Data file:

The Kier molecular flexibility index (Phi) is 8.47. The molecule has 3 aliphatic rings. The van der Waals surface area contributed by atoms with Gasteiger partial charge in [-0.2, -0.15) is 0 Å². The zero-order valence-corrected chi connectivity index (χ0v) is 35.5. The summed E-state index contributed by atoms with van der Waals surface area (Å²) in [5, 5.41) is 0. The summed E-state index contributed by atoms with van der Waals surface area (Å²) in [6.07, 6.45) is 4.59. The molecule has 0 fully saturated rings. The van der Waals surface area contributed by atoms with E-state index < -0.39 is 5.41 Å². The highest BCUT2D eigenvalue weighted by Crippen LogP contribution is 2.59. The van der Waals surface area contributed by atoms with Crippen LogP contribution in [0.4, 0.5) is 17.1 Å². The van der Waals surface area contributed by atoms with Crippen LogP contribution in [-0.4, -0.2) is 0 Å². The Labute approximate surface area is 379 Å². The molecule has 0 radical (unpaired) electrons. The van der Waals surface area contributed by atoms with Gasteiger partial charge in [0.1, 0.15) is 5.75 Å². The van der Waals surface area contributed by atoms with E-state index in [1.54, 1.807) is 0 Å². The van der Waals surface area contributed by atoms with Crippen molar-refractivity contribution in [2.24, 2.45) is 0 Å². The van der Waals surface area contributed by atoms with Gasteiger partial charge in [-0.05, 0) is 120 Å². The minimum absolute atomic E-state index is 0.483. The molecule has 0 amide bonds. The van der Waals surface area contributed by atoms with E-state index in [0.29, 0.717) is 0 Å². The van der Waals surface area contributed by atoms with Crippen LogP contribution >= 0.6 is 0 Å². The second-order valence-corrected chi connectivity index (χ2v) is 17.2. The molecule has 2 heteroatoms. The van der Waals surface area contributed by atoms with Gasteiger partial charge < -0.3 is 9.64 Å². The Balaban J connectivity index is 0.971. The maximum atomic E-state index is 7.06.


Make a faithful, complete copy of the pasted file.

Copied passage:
The Kier molecular flexibility index (Phi) is 8.47. The molecule has 3 aliphatic rings. The van der Waals surface area contributed by atoms with Gasteiger partial charge in [-0.2, -0.15) is 0 Å². The zero-order valence-corrected chi connectivity index (χ0v) is 35.5. The summed E-state index contributed by atoms with van der Waals surface area (Å²) in [5, 5.41) is 0. The summed E-state index contributed by atoms with van der Waals surface area (Å²) in [6.07, 6.45) is 4.59. The molecule has 0 fully saturated rings. The van der Waals surface area contributed by atoms with E-state index < -0.39 is 5.41 Å². The highest BCUT2D eigenvalue weighted by Crippen LogP contribution is 2.59. The van der Waals surface area contributed by atoms with Crippen LogP contribution in [0.4, 0.5) is 17.1 Å². The van der Waals surface area contributed by atoms with Crippen LogP contribution in [-0.4, -0.2) is 0 Å². The Labute approximate surface area is 379 Å². The molecule has 0 radical (unpaired) electrons. The van der Waals surface area contributed by atoms with Gasteiger partial charge in [0.1, 0.15) is 5.75 Å². The van der Waals surface area contributed by atoms with E-state index in [1.54, 1.807) is 0 Å². The van der Waals surface area contributed by atoms with Crippen molar-refractivity contribution in [2.24, 2.45) is 0 Å². The van der Waals surface area contributed by atoms with Gasteiger partial charge in [-0.05, 0) is 120 Å². The minimum absolute atomic E-state index is 0.483. The molecule has 0 amide bonds. The van der Waals surface area contributed by atoms with E-state index in [0.29, 0.717) is 0 Å². The van der Waals surface area contributed by atoms with Crippen LogP contribution >= 0.6 is 0 Å². The second-order valence-corrected chi connectivity index (χ2v) is 17.2. The molecule has 2 heteroatoms. The van der Waals surface area contributed by atoms with Gasteiger partial charge < -0.3 is 9.64 Å². The Balaban J connectivity index is 0.971. The maximum atomic E-state index is 7.06.